The majority of 3D printer owners use their device less than 10 hours a week, and 3D Hubs harnesses the remaining 95 percent idle time. Printer owners earn money when their 3D printer is not in use, and simultaneously establish social connections within their local 3D maker community. 3D printer owners simply join the Hubs listing in their city to offer 3D printing services in their neighborhood. Each Hub decides how much money it wants to earn, and sets its own start-up price for a 3D print, plus additional fee charges for each cubic centimeter of material used. 3D Hubs performs a 3D model repair check using Netfabb cloud software for each order to ensure the uploaded 3D-model is watertight, automatically repairs it if necessary, and once the 3D-model passes inspection, the order is processed and forwarded to the Hub. 3D Hubs adds a 15 percent commission (excluding any applicable taxes) on top of the price entered for each customer quote, processes the order, and collects the payment. Customers use 3D Hubs to locate 3D printer owners in their neighborhood, and then order and pick up sustainable, locally printed objects in a matter of days instead of weeks – something that sets 3D Hubs apart from centralized 3D printing services.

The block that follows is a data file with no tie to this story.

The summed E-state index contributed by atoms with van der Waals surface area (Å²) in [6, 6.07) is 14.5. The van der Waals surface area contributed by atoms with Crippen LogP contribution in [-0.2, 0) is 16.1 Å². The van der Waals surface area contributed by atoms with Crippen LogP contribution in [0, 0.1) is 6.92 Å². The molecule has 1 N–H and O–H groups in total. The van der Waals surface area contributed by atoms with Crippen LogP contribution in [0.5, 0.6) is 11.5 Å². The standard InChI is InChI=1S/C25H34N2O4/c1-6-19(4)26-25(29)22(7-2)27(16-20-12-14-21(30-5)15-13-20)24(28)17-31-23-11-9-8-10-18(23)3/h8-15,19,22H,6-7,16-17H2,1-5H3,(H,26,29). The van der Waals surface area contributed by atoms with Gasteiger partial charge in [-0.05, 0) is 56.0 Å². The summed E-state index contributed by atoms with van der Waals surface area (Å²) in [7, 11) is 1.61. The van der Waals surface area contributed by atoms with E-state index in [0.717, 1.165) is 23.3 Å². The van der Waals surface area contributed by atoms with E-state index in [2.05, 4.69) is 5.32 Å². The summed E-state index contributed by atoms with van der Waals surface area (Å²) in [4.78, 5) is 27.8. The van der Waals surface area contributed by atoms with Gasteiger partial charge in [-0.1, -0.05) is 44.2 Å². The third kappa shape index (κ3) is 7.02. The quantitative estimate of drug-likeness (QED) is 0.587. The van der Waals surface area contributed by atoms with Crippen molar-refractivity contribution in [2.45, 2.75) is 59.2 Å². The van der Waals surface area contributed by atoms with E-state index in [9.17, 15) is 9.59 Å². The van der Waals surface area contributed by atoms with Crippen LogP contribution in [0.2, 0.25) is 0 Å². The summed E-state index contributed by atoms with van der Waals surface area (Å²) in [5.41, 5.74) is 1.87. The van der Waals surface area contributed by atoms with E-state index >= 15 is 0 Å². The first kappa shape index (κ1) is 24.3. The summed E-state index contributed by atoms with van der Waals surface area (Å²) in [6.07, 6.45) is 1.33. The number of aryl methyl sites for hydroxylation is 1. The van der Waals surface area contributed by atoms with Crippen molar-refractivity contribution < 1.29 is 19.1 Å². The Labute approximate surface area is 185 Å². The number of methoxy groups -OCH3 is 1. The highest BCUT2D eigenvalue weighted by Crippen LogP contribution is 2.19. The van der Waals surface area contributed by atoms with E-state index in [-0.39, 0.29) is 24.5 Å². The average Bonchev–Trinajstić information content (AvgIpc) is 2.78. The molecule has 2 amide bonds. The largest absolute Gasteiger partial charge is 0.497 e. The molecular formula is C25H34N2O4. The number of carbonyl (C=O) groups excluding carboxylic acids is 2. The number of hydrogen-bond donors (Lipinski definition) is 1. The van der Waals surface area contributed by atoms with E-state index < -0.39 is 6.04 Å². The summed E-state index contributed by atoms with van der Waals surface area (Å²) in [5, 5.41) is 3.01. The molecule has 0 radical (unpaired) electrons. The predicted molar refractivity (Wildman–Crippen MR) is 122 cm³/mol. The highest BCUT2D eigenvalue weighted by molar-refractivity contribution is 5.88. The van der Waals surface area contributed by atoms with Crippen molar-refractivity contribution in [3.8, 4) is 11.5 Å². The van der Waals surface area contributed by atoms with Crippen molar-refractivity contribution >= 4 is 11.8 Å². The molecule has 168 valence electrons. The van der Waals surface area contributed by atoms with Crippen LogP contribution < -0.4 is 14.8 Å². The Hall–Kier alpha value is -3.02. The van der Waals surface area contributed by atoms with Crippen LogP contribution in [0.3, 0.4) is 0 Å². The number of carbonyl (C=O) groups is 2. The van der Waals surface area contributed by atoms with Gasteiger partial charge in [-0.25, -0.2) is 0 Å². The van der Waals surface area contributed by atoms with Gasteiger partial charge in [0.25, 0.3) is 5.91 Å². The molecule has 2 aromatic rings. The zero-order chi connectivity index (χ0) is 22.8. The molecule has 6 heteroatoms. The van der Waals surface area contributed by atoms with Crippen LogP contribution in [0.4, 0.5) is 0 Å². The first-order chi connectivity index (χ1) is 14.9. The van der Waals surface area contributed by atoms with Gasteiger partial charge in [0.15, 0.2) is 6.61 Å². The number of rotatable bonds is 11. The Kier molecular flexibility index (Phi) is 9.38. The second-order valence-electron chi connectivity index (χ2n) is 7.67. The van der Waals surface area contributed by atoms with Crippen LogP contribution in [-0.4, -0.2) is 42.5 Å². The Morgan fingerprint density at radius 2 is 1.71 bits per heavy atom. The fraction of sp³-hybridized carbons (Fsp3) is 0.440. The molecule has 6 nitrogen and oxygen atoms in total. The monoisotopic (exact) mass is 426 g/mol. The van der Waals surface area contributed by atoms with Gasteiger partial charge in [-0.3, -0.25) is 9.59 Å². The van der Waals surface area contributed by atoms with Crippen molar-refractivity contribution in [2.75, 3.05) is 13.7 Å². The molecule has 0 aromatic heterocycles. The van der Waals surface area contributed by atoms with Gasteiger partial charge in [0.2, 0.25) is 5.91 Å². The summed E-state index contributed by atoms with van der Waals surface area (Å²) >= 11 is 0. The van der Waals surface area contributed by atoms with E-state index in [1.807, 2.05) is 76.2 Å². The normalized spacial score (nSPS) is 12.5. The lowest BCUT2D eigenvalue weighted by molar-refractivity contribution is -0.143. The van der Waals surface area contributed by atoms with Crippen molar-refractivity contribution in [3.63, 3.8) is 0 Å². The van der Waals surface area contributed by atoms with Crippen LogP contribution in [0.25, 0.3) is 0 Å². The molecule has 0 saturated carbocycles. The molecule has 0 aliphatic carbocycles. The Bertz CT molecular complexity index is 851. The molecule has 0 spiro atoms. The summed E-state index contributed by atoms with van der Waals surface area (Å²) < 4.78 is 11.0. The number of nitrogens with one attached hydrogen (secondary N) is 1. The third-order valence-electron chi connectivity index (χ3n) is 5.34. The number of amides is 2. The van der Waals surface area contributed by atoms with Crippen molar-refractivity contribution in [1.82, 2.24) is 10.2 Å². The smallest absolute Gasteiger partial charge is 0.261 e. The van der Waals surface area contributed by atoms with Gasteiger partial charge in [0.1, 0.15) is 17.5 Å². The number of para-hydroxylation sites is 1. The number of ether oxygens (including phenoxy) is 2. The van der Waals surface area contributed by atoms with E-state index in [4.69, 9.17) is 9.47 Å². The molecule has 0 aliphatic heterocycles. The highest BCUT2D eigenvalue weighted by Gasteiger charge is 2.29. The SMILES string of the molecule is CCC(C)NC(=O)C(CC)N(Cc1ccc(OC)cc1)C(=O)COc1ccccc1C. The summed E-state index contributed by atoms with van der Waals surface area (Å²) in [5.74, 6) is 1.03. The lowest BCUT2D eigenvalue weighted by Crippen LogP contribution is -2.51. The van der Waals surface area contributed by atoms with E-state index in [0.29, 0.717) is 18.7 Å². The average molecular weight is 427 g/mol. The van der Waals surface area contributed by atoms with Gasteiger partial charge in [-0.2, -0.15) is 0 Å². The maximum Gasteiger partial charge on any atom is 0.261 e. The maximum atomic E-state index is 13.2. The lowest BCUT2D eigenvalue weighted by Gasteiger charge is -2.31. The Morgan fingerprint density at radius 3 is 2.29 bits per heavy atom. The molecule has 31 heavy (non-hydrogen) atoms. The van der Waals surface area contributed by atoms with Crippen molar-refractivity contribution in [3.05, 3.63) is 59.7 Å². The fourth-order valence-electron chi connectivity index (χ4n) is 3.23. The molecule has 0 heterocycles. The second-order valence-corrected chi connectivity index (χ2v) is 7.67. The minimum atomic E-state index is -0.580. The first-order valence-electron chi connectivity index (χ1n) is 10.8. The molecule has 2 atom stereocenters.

According to 2013 report from Gartner, “3D printing is a technology accelerating to mainstream adoption, and 3D printers are now priced so that any size business can invest in them and start experimenting with the myriad ways to monetize them. The material science behind 3D printing processes and materials will continue to progress, and affordable 3D printers are lowering the cost of entry into manufacturing in the same way that e-commerce lowered the barriers to the sale of goods and services. As a result, the 3D printer market will continue moving from niche adoption to broad acceptance, driven by lower printer prices, the potential for cost and time savings, greater capabilities, and improved performance that drives benefits and markets.” 

About 3D Hubs

3D Hubs is a collaborative production platform for 3D printer owners and 3D makers. We are on a mission to make 3D printing accessible to everyone by unlocking the world’s idle 3D printers, facilitating transactions between 3D printer owners (Hubs) and people that want to make 3D prints (makers). 3D Hubs is the world’s largest network of 3D printers with over 1,100 printing locations across 200 cities (and counting), helping people print 3D customized products locally every day. Based in Amsterdam and founded in April 2013 by two former 3D Systems employees, 3D Hubs is a privately held company backed by Balderton Capital and Rockstart Accelerator. View a video demonstration of how 3D Hubs works, read our blog, follow us on Twitter, or learn more at http://www.3dhubs.com.

Quotes
"3D printing is a disruptive technology that people are beginning to embrace, and given our unique position within the sector, we thought it would be interesting to highlight emerging trends we’ve started to see on the 3D Hubs network" Brian Garret, CTO and co-founder of 3D Hubs
Videos
About 3D Hubs

3D Hubs is the fastest 3D print solution for product designers and engineers that do prototyping and short production runs. With service providers connected in over 160 countries, 3D Hubs is the world’s largest network of 3D printing services. 3D Hubs was founded in April 2013 in Amsterdam.